My friend Cherranne asked me awhile back to do this song as part of the Christmas cycle for Musical Monday. It has special meaning to me because it was an a cappella piece that I did in high school when I was just catching on to singing in a small group.
I am an easy mark for these old pieces that have awesome harmonies and poetic lyrics. I hope you like it.
I heard about Kenya today as a member in our ward spent the final hour of church talking about his experiences recently on a humanitarian medical expedition there. My heart hurt a little, but it is allowed to hurt now since Elder B will be home in just ten short days. I am glad I was spared from sad feelings for 23 3/4 months. I feel very blessed.
Tonight I hung lights around the front porch. White, red. Some winding around posts, and others coming down from the top in small crooked white lines meant to resemble icesicles.
I have had some icesicles in my life. They have also felt jagged and white cold. And I have strung them up and looked at them as if I were a bystander on the front sidewalk looking at a lit up house. They have, not in a good way, lit my way. And I have held these icesicles in my hand and somehow they have not melted.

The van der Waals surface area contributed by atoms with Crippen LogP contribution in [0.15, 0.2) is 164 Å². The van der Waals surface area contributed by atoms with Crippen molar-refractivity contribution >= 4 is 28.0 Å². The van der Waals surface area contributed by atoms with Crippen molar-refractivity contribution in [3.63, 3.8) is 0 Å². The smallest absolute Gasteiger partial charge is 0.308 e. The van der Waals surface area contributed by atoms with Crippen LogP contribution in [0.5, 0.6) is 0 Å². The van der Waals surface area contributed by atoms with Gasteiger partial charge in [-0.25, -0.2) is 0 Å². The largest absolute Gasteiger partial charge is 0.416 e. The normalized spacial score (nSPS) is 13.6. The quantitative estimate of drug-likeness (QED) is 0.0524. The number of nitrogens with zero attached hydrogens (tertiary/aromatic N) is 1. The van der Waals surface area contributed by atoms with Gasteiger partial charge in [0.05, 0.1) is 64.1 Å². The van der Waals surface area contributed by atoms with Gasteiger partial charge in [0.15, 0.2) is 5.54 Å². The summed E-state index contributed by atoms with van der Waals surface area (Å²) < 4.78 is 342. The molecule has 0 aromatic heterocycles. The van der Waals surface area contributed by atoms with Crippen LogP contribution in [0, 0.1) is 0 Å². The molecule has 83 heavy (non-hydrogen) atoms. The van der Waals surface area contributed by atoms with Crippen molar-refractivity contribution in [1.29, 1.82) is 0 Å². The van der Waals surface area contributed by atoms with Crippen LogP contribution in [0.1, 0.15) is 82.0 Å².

But today the red lights win. Today the warm red has worked its wonderful Christmas magic and thawed out my hands. My hands that were getting tired of holding sharp daggers. And as the ice melted I opened my hands to find them softer and more relaxed. Ready to do other things as I released my grip.
I am a little hooked on make-over shows. Maybe it's because it feels like virtual shopping for me. Or because it is like a virtual trip to a salon. I just get a kick out of seeing someone light up when she looks in the mirror. What starts as a little defiance and stubbornness about cutting her 3-foot long hasn't-been-cut-since-4th-grade mane, turns into a little vogue-ing and hair flipping.
Then as I am brushing my teeth before bed I look in the mirror and call to my husband, Hey Hon, will you call Clinton and Stacey and turn me in?"